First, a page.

JFET as a on/off switch

Discussion in 'The Projects Forum' started by dpresley58, Sep 25, 2009.

  1. dpresley58

    Thread Starter New Member

    Sep 1, 2009
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    Hi,

    I read the article concerning using JFETs as an on/off switch for a circuit, and while I understand it in principle, the application is slapping me all about the head and shoulders...

    The diagram shows the source and drain connecting between the Vss and ground of the circuit to be switched. It specifies a control voltage being applied to the gate, which I assume is going to be slightly above Vp. This indicates to me that the battery (in this case) will always be connected to the circuit and the transistor serves to either provide or cut the link to ground within the circuit.

    I have about 30 J201's that have been measured for Vp, the values of which range from about 0.6v up to almost 1v. If I connected the Vss (9v battery) to a voltage divider for the gate of the switch that provided a bit over 1v and connected the source to ground and the drain to the positive rail of the circuit to be switched, would this be the way to get this to work? I'm assuming the ground leg of the divider could be used as the pulldown resistor to take the residual capacitance within the transistor to ground.

    It just doesn't seem to be working out on the breadboard.
     
  2. Audioguru

    New Member

    Dec 20, 2007
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    A J201 Jfet is N-channel. Its datasheet shows that is is turned off when its gate is -0.3V to -1.5V negative to its source voltage. It is turned on when its gate voltage is the same as its source voltage. It does not conduct well when it is turned on since its current with a 20V supply is only 0.2mA to 1mA.

    You have its drain and source connected backwards but it is probably symmetrical and the drain can be the source. But you have it always turned off.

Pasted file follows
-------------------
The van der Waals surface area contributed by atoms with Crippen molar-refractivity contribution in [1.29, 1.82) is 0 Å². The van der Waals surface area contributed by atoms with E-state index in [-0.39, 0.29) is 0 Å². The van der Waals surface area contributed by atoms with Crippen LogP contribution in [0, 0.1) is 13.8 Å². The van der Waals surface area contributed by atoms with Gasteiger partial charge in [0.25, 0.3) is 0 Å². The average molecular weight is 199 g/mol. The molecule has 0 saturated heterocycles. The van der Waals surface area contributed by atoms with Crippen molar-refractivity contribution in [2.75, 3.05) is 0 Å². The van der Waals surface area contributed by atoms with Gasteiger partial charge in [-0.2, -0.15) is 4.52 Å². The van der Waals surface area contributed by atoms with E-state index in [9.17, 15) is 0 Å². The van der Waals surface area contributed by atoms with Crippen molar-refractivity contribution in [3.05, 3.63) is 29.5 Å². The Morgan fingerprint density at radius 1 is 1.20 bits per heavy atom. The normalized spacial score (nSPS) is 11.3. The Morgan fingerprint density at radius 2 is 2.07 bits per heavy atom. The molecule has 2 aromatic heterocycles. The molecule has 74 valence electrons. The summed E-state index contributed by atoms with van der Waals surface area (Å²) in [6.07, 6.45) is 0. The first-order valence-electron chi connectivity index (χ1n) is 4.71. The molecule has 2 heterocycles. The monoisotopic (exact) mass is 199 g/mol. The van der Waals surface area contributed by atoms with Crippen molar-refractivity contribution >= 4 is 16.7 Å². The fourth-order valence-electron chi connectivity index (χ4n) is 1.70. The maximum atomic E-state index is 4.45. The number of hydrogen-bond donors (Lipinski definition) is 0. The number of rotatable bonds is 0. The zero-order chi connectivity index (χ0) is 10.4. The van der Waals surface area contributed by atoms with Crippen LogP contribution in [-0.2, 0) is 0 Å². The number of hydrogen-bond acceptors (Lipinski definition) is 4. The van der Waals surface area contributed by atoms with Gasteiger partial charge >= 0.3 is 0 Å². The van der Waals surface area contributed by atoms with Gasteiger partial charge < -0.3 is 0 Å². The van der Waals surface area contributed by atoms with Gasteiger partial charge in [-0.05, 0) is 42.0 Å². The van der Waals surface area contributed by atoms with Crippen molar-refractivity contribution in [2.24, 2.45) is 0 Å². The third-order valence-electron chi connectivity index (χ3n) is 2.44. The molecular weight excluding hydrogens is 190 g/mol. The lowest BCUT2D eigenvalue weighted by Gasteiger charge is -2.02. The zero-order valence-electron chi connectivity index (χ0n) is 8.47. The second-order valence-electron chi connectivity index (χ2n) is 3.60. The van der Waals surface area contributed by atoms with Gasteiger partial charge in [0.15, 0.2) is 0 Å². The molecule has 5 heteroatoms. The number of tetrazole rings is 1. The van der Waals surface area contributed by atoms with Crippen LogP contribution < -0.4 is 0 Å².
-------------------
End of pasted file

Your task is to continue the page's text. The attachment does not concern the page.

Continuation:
3. Wendy

    Moderator

    Mar 24, 2008
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    A FET is a variable resistance device, which means it approximates a switch extremely closely. Look up CMOS multiplexers such as a CD4050, CD4051, or CD4052, they take full advantage of this.
     
  4. Audioguru

    New Member

    Dec 20, 2007
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    A depletion-mode Jfet is completely different to an enhancement-mode Mosfet (inside a Cmos logic IC).
     
  5. Wendy

    Moderator

    Mar 24, 2008
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    Yes, but they are both FETs. The gates are different in theory and design, the Source/Drain are both fairly similar, which why they are both a type of FET.
     
  6. dpresley58

    Thread Starter New Member

    Sep 1, 2009
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    By the way, this is the article I'm referencing:
    http://www.allaboutcircuits.com/vol_3/chpt_5/2.html

    I see what you're saying about having it always turned off, and I should have specified the mechanical switching aspect of this. The plan is to have an SPDT switch that either provides or cuts voltage to the divider feeding the JFET, while having a constant voltage to the circuit being switched.

    Your point about the current supply is a good one that I hadn't thought of. The circuit in question has a quiescent of about 5mA, so if I understand your point, I'd need to find a transistor that provides at least that amount when on?

    The CMOS Inverter, while certainly a good suggestion, doesn't fit into the scheme of things. The circuit in question is a small JFET preamp, with space being a primary consideration. The boardspace available is going to require a minimum part count to accomplish the switching and will hopefully not be a significant addition to battery drain.

    Getting back to the item you brought up concerning the J201 being spec'd with a Vgss of -0.3v to -1.5v... Would the entire 9v supply go through the DS junction? If that's the case, them am I correct in assuming I'd need to be putting about 7v on the gate to ensure pinchoff?
     
  7. Audioguru

    New Member

    Dec 20, 2007
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    The J201 is pinched-off with a gate to source voltage from -0.3V for some of them to -1.5V for some others of them. The max gate voltage is 20v so -9V is also fine to turn it off.

    If you load uses an extremely small current like 0.02mA (20uA) then the drain can be connected to +9v, the source connected to the load (with the other end of the load at 0V) and the gate will be +9V for the Jfet to turn on and 0V for the Jfet to turn off.

    A 2N3819 Jfet has a current of 2mA to 20mA. You could buy a few hundred and test them until you found one that consducts more than 10mA.
     
  8. dpresley58

    Thread Starter New Member

    Sep 1, 2009
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    I'm beginning to think that a MOSFET would be a more suitable device for this application. Am I even on the right track?
     
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